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You wake up with your heart pounding, and maybe even with a shout. Isolated nightmares are normal, but when dreams resulting in extreme terror or anxiety recur often they can become a debilitating sleep disorder.

Sleep disorders, or parasomnias, occur in 35-45% of children aged 2-18 years. Common sleep disorders in children include sleepwalking, sleep talking, night terrors, and nightmares.
Childhood parasomnias are believed to be a benign disorder caused by immaturity of neural circuits, and most resolve during adolescence.
Nightmares are defined as “recurrent episodes of awakening from sleep with recall of intensely disturbing dream mentation, usually involving fear or anxiety, but also anger, sadness, disgust, and other dysphoric emotions.”

Nightmare disorder is defined in the Diagnostic and Statistical Manual of Mental Disorders, Fifth Edition (DSM-5) as repeated awakenings with recollection of terrifying dreams, usually involving threats to survival, safety or physical integrity

Most nightmares may be a normal reaction to stress, and some clinicians believe they aid people in working through traumatic events. Frequent occurrence of nightmares becomes a disorder when it impairs social, occupational and other important areas of functioning. At this point, it may be referred to as Nightmare Disorder (formerly Dream Anxiety Disorder) or “repeated nightmares.”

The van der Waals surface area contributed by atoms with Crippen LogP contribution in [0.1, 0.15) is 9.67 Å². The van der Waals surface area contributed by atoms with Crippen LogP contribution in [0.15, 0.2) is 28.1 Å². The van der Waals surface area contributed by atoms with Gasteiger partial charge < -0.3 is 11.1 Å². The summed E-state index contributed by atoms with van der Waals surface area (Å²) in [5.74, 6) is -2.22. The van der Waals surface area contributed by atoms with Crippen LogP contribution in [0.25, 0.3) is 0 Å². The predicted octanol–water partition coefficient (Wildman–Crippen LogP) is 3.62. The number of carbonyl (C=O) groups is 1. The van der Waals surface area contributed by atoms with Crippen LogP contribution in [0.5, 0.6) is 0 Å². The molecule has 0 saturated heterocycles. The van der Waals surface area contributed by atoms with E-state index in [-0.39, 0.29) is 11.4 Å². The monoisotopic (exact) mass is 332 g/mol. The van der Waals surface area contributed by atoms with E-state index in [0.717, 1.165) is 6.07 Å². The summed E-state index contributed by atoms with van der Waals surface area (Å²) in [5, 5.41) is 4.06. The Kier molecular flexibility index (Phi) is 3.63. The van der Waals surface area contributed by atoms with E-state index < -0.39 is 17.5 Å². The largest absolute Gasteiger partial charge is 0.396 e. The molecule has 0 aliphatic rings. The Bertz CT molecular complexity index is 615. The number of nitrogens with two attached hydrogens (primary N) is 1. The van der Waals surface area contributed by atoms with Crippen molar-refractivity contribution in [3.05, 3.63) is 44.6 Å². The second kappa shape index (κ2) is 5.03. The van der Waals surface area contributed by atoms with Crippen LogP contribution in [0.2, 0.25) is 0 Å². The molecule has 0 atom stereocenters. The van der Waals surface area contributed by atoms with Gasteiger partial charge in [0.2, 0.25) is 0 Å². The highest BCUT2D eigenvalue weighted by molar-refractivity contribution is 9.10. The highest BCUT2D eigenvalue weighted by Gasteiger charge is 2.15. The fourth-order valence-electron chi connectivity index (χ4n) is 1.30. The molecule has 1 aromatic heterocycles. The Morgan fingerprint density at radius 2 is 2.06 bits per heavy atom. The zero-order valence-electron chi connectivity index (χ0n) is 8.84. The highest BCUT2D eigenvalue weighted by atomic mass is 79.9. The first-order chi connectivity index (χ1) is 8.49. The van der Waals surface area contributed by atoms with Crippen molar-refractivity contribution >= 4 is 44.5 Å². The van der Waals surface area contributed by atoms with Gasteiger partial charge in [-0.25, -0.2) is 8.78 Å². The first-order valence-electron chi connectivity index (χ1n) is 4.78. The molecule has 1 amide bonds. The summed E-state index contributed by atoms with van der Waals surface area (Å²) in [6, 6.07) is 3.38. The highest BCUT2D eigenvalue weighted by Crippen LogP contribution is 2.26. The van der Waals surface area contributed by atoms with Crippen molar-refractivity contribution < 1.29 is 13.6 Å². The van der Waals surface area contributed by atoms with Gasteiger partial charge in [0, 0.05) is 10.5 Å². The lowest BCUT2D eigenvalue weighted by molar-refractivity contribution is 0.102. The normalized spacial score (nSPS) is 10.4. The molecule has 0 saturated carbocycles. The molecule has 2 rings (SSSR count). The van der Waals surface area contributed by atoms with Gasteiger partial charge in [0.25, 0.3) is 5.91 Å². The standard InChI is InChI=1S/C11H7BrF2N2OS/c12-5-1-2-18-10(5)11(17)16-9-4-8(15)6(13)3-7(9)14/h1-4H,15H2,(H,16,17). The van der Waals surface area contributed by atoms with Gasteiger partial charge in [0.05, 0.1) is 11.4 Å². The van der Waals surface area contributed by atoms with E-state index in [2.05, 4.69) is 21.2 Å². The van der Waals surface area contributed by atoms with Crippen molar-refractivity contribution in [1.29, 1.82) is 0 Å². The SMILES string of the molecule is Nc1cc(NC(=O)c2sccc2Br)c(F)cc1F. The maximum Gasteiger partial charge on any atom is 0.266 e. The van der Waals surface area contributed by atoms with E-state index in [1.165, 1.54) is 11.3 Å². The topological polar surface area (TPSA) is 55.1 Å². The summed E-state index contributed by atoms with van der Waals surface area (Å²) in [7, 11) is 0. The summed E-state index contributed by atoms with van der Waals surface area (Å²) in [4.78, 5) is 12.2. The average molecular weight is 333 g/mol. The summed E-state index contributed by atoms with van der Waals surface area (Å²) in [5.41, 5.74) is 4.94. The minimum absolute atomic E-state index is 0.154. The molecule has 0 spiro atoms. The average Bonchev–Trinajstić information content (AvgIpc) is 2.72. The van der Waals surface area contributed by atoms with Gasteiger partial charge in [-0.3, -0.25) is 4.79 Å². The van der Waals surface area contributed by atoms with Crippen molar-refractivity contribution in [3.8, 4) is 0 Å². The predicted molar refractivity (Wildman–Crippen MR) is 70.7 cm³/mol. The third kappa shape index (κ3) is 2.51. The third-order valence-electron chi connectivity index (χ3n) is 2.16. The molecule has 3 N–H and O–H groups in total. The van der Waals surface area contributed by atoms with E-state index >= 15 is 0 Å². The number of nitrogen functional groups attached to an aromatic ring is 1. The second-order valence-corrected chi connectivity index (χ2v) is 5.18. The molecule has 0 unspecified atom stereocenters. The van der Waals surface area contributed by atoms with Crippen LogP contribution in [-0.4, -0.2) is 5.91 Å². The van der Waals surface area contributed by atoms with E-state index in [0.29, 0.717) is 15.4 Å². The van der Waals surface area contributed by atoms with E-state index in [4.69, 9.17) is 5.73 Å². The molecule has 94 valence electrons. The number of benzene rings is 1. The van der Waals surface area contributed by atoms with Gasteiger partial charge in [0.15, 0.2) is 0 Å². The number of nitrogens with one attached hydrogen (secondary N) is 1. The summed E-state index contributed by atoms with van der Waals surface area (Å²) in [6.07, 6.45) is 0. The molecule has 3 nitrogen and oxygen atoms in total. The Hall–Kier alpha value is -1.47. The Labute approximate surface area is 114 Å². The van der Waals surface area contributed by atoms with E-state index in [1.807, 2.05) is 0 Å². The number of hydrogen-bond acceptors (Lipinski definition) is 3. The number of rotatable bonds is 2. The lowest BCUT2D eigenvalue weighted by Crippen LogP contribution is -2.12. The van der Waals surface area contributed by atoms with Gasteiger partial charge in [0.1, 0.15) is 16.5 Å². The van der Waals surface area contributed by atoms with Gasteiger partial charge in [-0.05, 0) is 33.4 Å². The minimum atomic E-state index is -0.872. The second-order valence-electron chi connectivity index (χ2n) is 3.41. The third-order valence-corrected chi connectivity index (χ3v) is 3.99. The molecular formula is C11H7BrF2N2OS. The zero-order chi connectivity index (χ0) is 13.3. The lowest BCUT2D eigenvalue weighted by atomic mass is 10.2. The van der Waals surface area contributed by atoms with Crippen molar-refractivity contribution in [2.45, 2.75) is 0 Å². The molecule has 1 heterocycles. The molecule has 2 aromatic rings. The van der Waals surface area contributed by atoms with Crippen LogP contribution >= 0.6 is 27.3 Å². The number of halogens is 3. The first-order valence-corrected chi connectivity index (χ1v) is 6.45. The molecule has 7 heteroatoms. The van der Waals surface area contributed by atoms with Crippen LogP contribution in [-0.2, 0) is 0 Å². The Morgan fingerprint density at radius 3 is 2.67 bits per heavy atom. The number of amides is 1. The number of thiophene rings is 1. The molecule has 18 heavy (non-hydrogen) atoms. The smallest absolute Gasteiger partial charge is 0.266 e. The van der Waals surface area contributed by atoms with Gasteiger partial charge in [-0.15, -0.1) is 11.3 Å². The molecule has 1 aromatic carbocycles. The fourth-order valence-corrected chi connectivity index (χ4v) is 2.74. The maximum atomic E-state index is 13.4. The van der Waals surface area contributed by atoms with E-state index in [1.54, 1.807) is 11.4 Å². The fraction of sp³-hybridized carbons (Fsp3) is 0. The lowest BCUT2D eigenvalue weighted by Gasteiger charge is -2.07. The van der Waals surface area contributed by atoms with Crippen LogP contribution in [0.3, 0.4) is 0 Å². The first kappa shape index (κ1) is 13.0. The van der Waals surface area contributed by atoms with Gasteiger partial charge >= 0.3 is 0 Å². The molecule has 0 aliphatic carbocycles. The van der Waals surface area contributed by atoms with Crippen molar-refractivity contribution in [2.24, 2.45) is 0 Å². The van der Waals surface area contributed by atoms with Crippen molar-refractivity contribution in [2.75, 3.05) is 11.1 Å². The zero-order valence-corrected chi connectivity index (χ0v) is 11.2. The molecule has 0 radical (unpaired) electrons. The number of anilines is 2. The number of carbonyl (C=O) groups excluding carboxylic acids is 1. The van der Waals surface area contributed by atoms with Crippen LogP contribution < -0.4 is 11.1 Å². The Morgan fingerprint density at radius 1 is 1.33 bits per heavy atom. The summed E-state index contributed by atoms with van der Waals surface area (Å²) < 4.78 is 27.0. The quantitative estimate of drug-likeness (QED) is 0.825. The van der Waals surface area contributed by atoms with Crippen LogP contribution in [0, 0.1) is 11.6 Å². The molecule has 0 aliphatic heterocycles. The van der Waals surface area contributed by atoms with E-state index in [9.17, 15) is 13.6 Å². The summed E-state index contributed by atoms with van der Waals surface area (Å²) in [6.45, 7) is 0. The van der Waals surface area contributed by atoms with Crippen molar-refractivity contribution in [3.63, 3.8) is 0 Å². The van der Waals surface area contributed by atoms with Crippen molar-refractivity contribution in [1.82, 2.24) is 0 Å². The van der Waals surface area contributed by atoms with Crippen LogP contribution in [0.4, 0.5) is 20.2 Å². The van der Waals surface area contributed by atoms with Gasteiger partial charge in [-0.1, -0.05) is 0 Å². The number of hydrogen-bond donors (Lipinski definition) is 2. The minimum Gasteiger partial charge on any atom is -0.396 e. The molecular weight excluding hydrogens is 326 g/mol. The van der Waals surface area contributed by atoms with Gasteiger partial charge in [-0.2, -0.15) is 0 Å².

Causes

  • Anxiety or stress is the most common: In 60 percent of cases, a major life event precedes the onset of nightmares
  • Illness with a fever
  • Death of a loved one (bereavement)
  • Adverse reaction to or side effect of a drug
  • Recent withdrawal from a drug such as sleeping pills
  • Excessive alcohol consumption
  • Abrupt alcohol withdrawal
  • Breathing disorder in sleep (sleep apnea)
  • Sleep disorders (narcolepsy, sleep terror disorder)
  • Eating just before going to bed, which raises the body’s metabolism and brain activity, may cause nightmares to occur more often.

Nightmares Treatment
Research suggests that dreams can be impacted by conscious thought before bed. Remembering fun events or funny stories can sometimes help derail a nightmare before it begins.

  • No specific medical treatment is indicated for nightmares.
  • If a nightmare occurs, reassurance and comfort are appropriate.
  • If nightmares occur frequently, an evaluation of daytime routines is needed. This includes assessing exposure to daytime stressors, television, or video games and bedtime practices.
  • Lucid dreaming, or being aware during a dream, can help redirect a nightmare into a pleasant dream.